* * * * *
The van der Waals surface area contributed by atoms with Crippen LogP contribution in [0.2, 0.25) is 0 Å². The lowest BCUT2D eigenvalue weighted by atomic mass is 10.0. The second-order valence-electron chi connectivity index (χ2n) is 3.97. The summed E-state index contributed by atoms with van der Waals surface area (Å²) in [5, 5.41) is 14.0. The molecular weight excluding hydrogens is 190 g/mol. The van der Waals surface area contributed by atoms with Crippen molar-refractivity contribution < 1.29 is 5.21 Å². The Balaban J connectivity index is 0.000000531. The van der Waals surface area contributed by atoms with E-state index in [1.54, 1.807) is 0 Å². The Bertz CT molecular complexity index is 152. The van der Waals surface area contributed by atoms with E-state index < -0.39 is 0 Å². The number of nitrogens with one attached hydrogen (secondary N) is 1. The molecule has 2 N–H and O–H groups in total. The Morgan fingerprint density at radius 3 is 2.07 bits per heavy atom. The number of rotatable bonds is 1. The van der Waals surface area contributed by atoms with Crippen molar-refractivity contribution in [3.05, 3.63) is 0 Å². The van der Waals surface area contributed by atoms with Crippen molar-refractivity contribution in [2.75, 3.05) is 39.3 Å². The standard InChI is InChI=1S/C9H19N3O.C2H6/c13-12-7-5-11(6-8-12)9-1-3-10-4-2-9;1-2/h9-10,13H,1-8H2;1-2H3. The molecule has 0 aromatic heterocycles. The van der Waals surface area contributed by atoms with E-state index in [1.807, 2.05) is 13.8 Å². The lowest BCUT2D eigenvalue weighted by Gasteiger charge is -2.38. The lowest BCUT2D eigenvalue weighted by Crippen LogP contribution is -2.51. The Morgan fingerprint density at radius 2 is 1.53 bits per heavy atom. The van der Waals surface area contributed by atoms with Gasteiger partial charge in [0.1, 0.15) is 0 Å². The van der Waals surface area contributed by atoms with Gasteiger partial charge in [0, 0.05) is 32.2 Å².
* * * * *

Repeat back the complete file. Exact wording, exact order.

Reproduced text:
The van der Waals surface area contributed by atoms with Crippen LogP contribution in [0.2, 0.25) is 0 Å². The lowest BCUT2D eigenvalue weighted by atomic mass is 10.0. The second-order valence-electron chi connectivity index (χ2n) is 3.97. The summed E-state index contributed by atoms with van der Waals surface area (Å²) in [5, 5.41) is 14.0. The molecular weight excluding hydrogens is 190 g/mol. The van der Waals surface area contributed by atoms with Crippen molar-refractivity contribution < 1.29 is 5.21 Å². The Balaban J connectivity index is 0.000000531. The van der Waals surface area contributed by atoms with E-state index in [1.54, 1.807) is 0 Å². The Bertz CT molecular complexity index is 152. The van der Waals surface area contributed by atoms with E-state index < -0.39 is 0 Å². The number of nitrogens with one attached hydrogen (secondary N) is 1. The molecule has 2 N–H and O–H groups in total. The Morgan fingerprint density at radius 3 is 2.07 bits per heavy atom. The number of rotatable bonds is 1. The van der Waals surface area contributed by atoms with Crippen molar-refractivity contribution in [3.05, 3.63) is 0 Å². The van der Waals surface area contributed by atoms with Crippen molar-refractivity contribution in [2.75, 3.05) is 39.3 Å². The standard InChI is InChI=1S/C9H19N3O.C2H6/c13-12-7-5-11(6-8-12)9-1-3-10-4-2-9;1-2/h9-10,13H,1-8H2;1-2H3. The molecule has 0 aromatic heterocycles. The van der Waals surface area contributed by atoms with E-state index in [1.807, 2.05) is 13.8 Å². The lowest BCUT2D eigenvalue weighted by Gasteiger charge is -2.38. The lowest BCUT2D eigenvalue weighted by Crippen LogP contribution is -2.51. The Morgan fingerprint density at radius 2 is 1.53 bits per heavy atom. The van der Waals surface area contributed by atoms with Gasteiger partial charge in [0.1, 0.15) is 0 Å². The van der Waals surface area contributed by atoms with Gasteiger partial charge in [0, 0.05) is 32.2 Å².